A commitment from government, along with leadership and expertise from the early childhood education sector, has helped shape this updated early childhood curriculum. The findings in this report highlight that to realise the potential of this commitment more consideration needs to be given to bringing it to life in all services for the benefit of all children. Leaders and kaiako must engage with the updated curriculum as education professionals with a responsibility for implementation.
This report has identified considerable variation in how well prepared leaders and kaiako are to implement Te Whāriki. This is concerning, as we know from an ERO synthesis on early childhood curriculum implementation that “variability in curriculum understanding and practice impacts on the extent to which children are provided with equitable opportunities to learn in meaningful contexts and through rich and challenging experiences.”
Te Whāriki (2017) sets a challenge when it states “the intention is this update will refresh and enrich early learning curriculum for future generations of children in Aotearoa” pg. 7. This statement indicates an expectation for change. To do this requires leaders and kaiako in early childhood services taking a deliberate and in-depth look at Te Whāriki and their own practices and local curriculum.
The findings highlight the need to strengthen opportunities for kaiako to engage more deeply with Te Whāriki, with an emphasis on strengthening practice and pedagogy. With appropriate support and guidance, leaders and kaiako need to seek and create these opportunities through their own professional learning and discussions, in addition to external PLD. Such learning opportunities need to address areas leaders and kaiako continue to find challenging. These include:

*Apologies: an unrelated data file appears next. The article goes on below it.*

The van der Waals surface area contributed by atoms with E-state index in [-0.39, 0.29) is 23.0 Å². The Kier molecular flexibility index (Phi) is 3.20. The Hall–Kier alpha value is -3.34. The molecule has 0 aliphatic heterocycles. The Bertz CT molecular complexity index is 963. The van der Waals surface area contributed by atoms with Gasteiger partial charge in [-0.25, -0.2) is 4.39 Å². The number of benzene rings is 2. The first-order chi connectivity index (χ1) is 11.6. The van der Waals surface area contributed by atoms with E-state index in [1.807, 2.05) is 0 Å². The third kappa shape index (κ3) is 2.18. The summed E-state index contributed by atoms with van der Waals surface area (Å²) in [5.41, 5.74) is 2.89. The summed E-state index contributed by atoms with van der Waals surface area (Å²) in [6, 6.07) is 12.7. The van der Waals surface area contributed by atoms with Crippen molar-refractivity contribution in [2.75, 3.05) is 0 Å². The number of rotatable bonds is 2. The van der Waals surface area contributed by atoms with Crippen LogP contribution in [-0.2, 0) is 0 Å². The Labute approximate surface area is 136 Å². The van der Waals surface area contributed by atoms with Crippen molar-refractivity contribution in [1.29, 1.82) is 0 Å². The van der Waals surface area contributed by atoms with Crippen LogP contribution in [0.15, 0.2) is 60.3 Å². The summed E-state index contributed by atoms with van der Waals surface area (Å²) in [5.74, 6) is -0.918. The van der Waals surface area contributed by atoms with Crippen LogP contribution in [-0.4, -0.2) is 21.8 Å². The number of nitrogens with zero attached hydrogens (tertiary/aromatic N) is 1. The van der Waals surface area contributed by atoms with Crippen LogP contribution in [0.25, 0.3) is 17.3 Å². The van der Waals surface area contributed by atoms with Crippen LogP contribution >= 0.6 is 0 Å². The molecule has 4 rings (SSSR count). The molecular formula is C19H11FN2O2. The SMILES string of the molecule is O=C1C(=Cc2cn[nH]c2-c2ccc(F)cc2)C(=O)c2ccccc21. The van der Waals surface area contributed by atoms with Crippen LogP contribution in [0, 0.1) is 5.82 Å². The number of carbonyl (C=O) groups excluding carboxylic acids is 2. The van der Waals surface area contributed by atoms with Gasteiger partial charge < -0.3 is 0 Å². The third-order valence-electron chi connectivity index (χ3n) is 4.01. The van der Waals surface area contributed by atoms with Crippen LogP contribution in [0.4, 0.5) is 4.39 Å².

Leaders and kaiako need to have more shared discussions and collective critical reflection about Te Whāriki and what it means for their teaching, their service, their children and the way they engage with whānau. Te Whāriki (2017) states “kaiako are the key resource in any ECE service” p.59. It emphasises the need for kaiako to work collaboratively with each other. This collective effort and responsibility is crucial to building in-depth professional knowledge of Te Whāriki and capability to provide a relevant, responsive and rich curriculum for all children.
ERO’s Engaging with Te Whāriki (2017) report identified that PLD on its own would not be enough to bring about improved understanding and practice. Strong pedagogical leadership was a necessary factor in curriculum implementation. Leaders have a crucial role in promoting the structures and conditions for kaiako to be well prepared to implement Te Whāriki.
Leaders need to plan for, and be purposeful and deliberate in, the ways they support kaiako to implement Te Whāriki. This was a key feature that made a difference in the well-prepared services. The not–prepared services lacked this deliberate approach and the collaborative PLD to build leaders and kaiako knowledge about implementing Te Whāriki (2017).
This findings of this report also raise questions about the ongoing responsibility for monitoring and responding to how well the sector is implementing Te Whāriki. It highlights a need for educations agencies, PLD providers, and leaders and kaiako in services to identify what is working well and what needs to be improved to ensure the successful implementation of Te Whāriki.
It is particularly crucial to:
ERO is continuing to evaluate early learning services as leaders and kaiako implement Te Whāriki and will be reporting further on implementation of Te Whāriki in 2019.
ERO’s new quality framework and associated indicators of what matters most in early childhood services align closely to Te Whāriki (2017). From the beginning of 2020, ERO will be evaluating quality using this framework and indicators.